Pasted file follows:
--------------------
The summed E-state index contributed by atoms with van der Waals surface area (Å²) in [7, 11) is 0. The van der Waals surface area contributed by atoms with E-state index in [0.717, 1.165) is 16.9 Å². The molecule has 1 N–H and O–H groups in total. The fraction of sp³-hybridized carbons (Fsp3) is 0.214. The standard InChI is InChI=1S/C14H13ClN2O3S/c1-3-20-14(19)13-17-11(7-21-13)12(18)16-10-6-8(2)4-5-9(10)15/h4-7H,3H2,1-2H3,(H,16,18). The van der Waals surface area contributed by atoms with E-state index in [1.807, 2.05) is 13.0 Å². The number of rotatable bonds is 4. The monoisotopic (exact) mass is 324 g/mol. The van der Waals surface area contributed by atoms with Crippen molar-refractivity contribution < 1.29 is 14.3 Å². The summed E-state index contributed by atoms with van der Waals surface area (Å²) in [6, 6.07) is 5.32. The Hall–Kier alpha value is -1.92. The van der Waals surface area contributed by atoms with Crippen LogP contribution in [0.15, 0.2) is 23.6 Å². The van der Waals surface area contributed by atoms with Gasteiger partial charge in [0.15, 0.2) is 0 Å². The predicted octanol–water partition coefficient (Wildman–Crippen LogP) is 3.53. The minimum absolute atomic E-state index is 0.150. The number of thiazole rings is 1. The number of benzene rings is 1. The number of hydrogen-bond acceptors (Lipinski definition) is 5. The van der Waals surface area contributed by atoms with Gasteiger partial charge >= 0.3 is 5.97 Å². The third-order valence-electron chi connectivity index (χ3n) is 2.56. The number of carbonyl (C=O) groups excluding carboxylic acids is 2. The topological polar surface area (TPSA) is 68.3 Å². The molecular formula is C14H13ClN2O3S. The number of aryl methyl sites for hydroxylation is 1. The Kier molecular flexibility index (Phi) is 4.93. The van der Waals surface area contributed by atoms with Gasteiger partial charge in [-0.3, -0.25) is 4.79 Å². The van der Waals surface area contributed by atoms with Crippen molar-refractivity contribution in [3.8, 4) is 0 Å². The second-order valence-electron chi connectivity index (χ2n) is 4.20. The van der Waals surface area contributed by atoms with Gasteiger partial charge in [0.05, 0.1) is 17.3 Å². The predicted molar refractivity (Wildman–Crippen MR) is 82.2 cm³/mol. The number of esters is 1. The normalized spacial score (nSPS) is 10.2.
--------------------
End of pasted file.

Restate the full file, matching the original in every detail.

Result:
The summed E-state index contributed by atoms with van der Waals surface area (Å²) in [7, 11) is 0. The van der Waals surface area contributed by atoms with E-state index in [0.717, 1.165) is 16.9 Å². The molecule has 1 N–H and O–H groups in total. The fraction of sp³-hybridized carbons (Fsp3) is 0.214. The standard InChI is InChI=1S/C14H13ClN2O3S/c1-3-20-14(19)13-17-11(7-21-13)12(18)16-10-6-8(2)4-5-9(10)15/h4-7H,3H2,1-2H3,(H,16,18). The van der Waals surface area contributed by atoms with E-state index in [1.807, 2.05) is 13.0 Å². The number of rotatable bonds is 4. The monoisotopic (exact) mass is 324 g/mol. The van der Waals surface area contributed by atoms with Crippen molar-refractivity contribution < 1.29 is 14.3 Å². The summed E-state index contributed by atoms with van der Waals surface area (Å²) in [6, 6.07) is 5.32. The Hall–Kier alpha value is -1.92. The van der Waals surface area contributed by atoms with Crippen LogP contribution in [0.15, 0.2) is 23.6 Å². The van der Waals surface area contributed by atoms with Gasteiger partial charge in [0.15, 0.2) is 0 Å². The predicted octanol–water partition coefficient (Wildman–Crippen LogP) is 3.53. The minimum absolute atomic E-state index is 0.150. The number of thiazole rings is 1. The number of benzene rings is 1. The number of hydrogen-bond acceptors (Lipinski definition) is 5. The van der Waals surface area contributed by atoms with Gasteiger partial charge >= 0.3 is 5.97 Å². The third-order valence-electron chi connectivity index (χ3n) is 2.56. The number of carbonyl (C=O) groups excluding carboxylic acids is 2. The topological polar surface area (TPSA) is 68.3 Å². The molecular formula is C14H13ClN2O3S. The number of aryl methyl sites for hydroxylation is 1. The Kier molecular flexibility index (Phi) is 4.93. The van der Waals surface area contributed by atoms with Gasteiger partial charge in [-0.3, -0.25) is 4.79 Å². The van der Waals surface area contributed by atoms with Crippen molar-refractivity contribution in [3.8, 4) is 0 Å². The second-order valence-electron chi connectivity index (χ2n) is 4.20. The van der Waals surface area contributed by atoms with Gasteiger partial charge in [0.05, 0.1) is 17.3 Å². The predicted molar refractivity (Wildman–Crippen MR) is 82.2 cm³/mol. The number of esters is 1. The normalized spacial score (nSPS) is 10.2.